Basically you have to minimize your ##\sum (y_\text{predicted} - y_\text{measured})^2/y_\text{measured}## with ##y_\text{predicted}## calculated from a ten-parameter model (three Gaussians and a flat background). That is, if you have all raw data available. Re-binning would not improve the accuracy of the fit results.

I seem to remember Bevington: Data Reduction And Error Analysis ... (I have a copy from the 1969 1st edition :nb)) works out an example of a peak on a quadratic background.
 
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Nice data ! The plot thickens as they say in detective novels !
Not clear to me what you do have available.

Basically you have to minimize your ##\sum (y_\text{predicted} - y_\text{measured})^2/y_\text{measured}## with ##y_\text{predicted}## calculated from a ten-parameter model (three Gaussians and a flat background). That is, if you have all raw data available. Re-binning would not improve the accuracy of the fit results.

I seem to remember Bevington: Data Reduction And Error Analysis ... (I have a copy from the 1969 1st edition :nb)) works out an example of a peak on a quadratic background.
So the raw data that I have, is the data that I plotted. What I meant is that for a bin with 60 counts in the plot I attached, I don't have the individual 60 entires, I just have the pair, say, (9000, 60).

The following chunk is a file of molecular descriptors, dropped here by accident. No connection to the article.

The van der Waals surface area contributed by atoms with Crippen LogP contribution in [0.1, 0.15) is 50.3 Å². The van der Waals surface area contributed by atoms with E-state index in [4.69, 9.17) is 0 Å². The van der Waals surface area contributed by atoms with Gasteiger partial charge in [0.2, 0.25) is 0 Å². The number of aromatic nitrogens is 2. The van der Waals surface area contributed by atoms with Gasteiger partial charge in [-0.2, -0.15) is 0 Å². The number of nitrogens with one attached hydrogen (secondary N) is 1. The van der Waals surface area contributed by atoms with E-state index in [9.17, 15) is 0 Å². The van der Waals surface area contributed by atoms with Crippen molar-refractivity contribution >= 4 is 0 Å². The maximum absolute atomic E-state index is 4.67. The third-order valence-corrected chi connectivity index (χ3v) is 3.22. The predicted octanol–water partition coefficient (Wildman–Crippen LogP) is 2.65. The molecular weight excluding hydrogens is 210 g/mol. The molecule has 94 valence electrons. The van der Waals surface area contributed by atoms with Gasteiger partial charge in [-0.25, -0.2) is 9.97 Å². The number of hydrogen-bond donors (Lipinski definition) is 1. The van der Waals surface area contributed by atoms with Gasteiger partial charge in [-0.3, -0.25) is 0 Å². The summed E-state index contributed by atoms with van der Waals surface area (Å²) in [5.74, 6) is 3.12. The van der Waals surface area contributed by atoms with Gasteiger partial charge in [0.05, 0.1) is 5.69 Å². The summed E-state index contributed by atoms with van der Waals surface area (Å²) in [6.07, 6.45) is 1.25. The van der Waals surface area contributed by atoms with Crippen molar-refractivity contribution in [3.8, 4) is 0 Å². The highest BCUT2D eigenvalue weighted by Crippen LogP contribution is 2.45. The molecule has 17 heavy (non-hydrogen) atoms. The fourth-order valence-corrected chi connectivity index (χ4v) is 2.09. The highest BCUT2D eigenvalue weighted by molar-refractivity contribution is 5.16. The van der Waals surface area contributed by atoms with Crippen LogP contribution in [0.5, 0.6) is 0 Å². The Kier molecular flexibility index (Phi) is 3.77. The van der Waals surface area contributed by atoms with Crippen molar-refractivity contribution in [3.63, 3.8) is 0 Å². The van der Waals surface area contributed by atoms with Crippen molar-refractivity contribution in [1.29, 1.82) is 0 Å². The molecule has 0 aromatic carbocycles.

You are right, rebinning doesn't add new information (actually makes you lose some), my issue is with the error bars (which actually appear, too, in the formula that you mentioned). In Bevington the background has 1 or 2 points with few counts, so assuming Gaussian errors would be ok overall. My plot has lots of points with less than 10 counts. If I do the fit the way it is now, I get a pretty big relative error on the parameters (due to error propagation). If I re-bin, the error goes down, but the value of the parameters themselves changes slightly, too (basically rebinning shits the center of the peak and modify its width). So I am not sure what to do? Should I fit it like this? Should I rebin the data until I have at least 10 counts per bin? Should I do something else?